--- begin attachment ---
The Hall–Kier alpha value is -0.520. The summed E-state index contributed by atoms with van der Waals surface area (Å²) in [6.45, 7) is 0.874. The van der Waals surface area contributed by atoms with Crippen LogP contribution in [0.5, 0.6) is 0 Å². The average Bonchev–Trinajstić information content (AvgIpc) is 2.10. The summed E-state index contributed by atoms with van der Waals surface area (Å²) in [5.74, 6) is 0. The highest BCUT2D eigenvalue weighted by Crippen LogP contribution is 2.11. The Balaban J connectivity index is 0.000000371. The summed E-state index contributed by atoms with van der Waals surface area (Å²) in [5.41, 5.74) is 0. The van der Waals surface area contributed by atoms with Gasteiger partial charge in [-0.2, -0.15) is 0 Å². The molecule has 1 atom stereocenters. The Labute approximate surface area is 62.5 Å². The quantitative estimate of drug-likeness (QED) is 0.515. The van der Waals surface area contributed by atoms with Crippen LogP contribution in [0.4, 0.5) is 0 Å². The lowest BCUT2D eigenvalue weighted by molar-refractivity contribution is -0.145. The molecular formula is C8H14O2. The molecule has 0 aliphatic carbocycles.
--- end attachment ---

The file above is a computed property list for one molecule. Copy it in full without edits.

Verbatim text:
The Hall–Kier alpha value is -0.520. The summed E-state index contributed by atoms with van der Waals surface area (Å²) in [6.45, 7) is 0.874. The van der Waals surface area contributed by atoms with Crippen LogP contribution in [0.5, 0.6) is 0 Å². The average Bonchev–Trinajstić information content (AvgIpc) is 2.10. The summed E-state index contributed by atoms with van der Waals surface area (Å²) in [5.74, 6) is 0. The highest BCUT2D eigenvalue weighted by Crippen LogP contribution is 2.11. The Balaban J connectivity index is 0.000000371. The summed E-state index contributed by atoms with van der Waals surface area (Å²) in [5.41, 5.74) is 0. The van der Waals surface area contributed by atoms with Gasteiger partial charge in [-0.2, -0.15) is 0 Å². The molecule has 1 atom stereocenters. The Labute approximate surface area is 62.5 Å². The quantitative estimate of drug-likeness (QED) is 0.515. The van der Waals surface area contributed by atoms with Crippen LogP contribution in [0.4, 0.5) is 0 Å². The lowest BCUT2D eigenvalue weighted by molar-refractivity contribution is -0.145. The molecular formula is C8H14O2. The molecule has 0 aliphatic carbocycles.